I guess I'm pretty sanguine. I get anxious and I torment myself a very great deal with catastrophic thinking but ultimately, I feel the fear and do what I was always going to do anyway. I'm well aware of the innumerable and virtually unimaginable risks, but if you examine my behaviour - as opposed to what I write - then you'll see that I never choose the low-risk option; you'll see that I continuously pursue the very best that life has to offer, despite stress levels which are almost intolerable.

Tomorrow is an important day, but I already know that I'm going to be OK. My risk is underwritten. What's the worst that can happen? Death? Hospitalisation? Been there. Done that.

 

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The Breakup

13 min read

This is a story about mismatches...

Odd Shoes

Writing is hard. More specifically, writing well is pretty damn hard. To write well every day; to finish a book; to have the discipline - that's the hardest. Lots of people write - it's our preferred method of communication these days, rather than the phone. My Facebook friends are mostly what you'd term "well educated professionals". Some of my Facebook friends are people who used to write every day on the same discussion forum as me. When I step out of that bubble, I'm reminded that it was the general populace who invented 'text speak' and still use it to this day, because writing is just a means to an end for them - to send short colloquial messages about their banal lives, where the style, grammar and intangible beauty of a well-constructed sentence has zero value to them.

When I started my blog, I didn't know where I was going with it. Then, I remembered that a friend who aspired to be an author, and has now published three books, said that he was going to blog for a year, to test his discipline and hone his art. I copied that idea.

When I started my debut novel, the idea was to write at least 1,667 words a day, so that after a month, I would have achieved a 50,000+ word count.

This year, things started going wrong almost from the very outset.

In the blink of an eye, I found myself in hospital on a high-dependency ward, with acute kidney failure. My weight had gone from 77kg to 95kg, because I had stopped urinating: my bladder was empty. I was on dialysis and generally being poked and prodded by some very worried looking doctors. I didn't have my laptop or a means to connect to the Internet - those aren't the kinds of things you take with you when you get a phonecall from the doctor you saw in Accident and Emergency saying "how soon can you get back here? Do you need us to send an ambulance?"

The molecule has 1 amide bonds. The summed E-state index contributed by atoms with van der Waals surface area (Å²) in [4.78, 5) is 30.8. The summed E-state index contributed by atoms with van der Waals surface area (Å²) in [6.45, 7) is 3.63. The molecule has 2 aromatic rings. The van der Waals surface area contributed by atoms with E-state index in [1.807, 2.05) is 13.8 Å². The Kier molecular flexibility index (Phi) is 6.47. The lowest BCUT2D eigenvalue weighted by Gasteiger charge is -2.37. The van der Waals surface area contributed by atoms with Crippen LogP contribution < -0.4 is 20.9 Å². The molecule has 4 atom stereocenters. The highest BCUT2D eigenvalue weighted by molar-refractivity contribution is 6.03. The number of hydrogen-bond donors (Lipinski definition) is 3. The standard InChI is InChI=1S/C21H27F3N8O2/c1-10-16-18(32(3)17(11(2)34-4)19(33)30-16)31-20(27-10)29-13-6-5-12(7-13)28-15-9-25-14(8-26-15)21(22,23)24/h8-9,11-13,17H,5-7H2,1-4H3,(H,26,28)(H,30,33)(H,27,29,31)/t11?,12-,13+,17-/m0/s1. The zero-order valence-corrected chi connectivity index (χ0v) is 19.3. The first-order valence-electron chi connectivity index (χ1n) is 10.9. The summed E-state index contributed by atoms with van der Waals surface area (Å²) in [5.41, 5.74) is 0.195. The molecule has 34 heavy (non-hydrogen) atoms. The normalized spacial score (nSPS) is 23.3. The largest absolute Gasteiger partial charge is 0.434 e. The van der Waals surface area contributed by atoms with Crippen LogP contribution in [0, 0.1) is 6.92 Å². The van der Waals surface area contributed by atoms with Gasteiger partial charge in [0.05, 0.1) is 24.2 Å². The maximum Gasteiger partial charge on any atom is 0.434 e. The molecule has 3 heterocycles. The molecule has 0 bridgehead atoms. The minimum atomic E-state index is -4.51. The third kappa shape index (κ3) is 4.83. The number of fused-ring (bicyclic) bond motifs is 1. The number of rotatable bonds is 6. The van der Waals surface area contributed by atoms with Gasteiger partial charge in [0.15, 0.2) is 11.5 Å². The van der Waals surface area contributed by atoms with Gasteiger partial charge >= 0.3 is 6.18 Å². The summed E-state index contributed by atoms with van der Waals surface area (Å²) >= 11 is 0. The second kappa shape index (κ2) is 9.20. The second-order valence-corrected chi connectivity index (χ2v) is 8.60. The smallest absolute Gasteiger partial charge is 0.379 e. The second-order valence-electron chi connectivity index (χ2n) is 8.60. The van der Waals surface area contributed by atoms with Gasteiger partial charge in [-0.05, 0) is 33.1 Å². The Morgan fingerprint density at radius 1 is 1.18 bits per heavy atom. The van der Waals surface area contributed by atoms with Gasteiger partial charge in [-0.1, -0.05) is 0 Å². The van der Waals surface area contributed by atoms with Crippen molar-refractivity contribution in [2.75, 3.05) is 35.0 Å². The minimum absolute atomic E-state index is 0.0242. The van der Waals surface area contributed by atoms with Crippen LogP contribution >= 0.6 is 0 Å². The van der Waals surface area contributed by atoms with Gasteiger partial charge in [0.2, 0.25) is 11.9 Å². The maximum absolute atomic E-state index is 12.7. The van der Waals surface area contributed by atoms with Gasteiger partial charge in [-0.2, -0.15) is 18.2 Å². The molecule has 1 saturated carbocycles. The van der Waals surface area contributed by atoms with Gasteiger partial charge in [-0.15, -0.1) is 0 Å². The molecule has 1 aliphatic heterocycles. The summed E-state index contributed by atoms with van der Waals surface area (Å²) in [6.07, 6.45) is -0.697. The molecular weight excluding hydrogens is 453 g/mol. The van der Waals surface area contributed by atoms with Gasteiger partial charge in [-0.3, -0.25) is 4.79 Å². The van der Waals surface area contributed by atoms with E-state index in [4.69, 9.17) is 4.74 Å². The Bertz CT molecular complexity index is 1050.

Like dominoes, the pillars of my life started to collapse. First, I lost my job - they couldn't wait for me to get better, even though I discharged myself from hospital after two weeks, against medical advice. Then, rent, taxes, bills, insurances and everything else started to become a matter of imminent financial implosion. Depression tore through my mind like an inferno through a building. The strong opiate painkillers, that I needed for the leg injury which caused my kidney failure, made doing anything at all quite challenging - it might not have been heroin, but I sure as hell got sick if I forgot to take my 4-hourly dose. Writing and work were replaced with lying on the sofa in a drugged-up haze, half-aware of whatever was on TV.

You'd think that after I got off the painkillers and I could walk distances again, without it causing me agony, I would be ready to find another job. Anybody who followed my story through December and January, will know that Christmas and New Year scuppered my job search. Effectively, I went through the stress twice, and then lost the job anyway through no fault of my own. I wrote about how psychologically damaging that was, having argued with the doctors so much, discharging myself and getting angry phonecalls from doctors and consultants saying I needed to go back to hospital; I was risking my life and I was still critically ill.

I didn't need concerned doctors to tell me I was still ill and in no position to work - my commute to work, with my heavy ankle brace, caused me untold pain. How was I supposed to travel every day on overcrowded public transport, and walk the final part of the journey, when it would leave me exhausted and crying in pain when I got home. I was relieved when my boss told me to take some more time off to get well; only it was him being cowardly - my contract was terminated soon after leaving the building.

Everything else from that point has been measured by that yardstick.

If it's hard and stressful to get a job - and to start that new job - under normal circumstances, can you imagine pulling out a 25cm dialysis tube from a massive blood vessel in your groin, with blood everywhere, and leaving hospital when all the doctors are begging you to stay? Can you imagine your first day in the office, except that less than 48 hours ago you were considered so sick that you might need a kidney transplant, or even die because the dialysis wasn't working effectively? Can you imagine working those first few days in your new job, getting phonecalls twice a day from different doctors saying that if I turned up at any A&E and had a blood test, they would admit me to hospital as a critical case, because of the dangerous toxins circulating in my bloodstream? Can you imagine dealing with almost unbearable pain as well as doing your job? And then what happened? I went to all that effort and I lost the job anyway.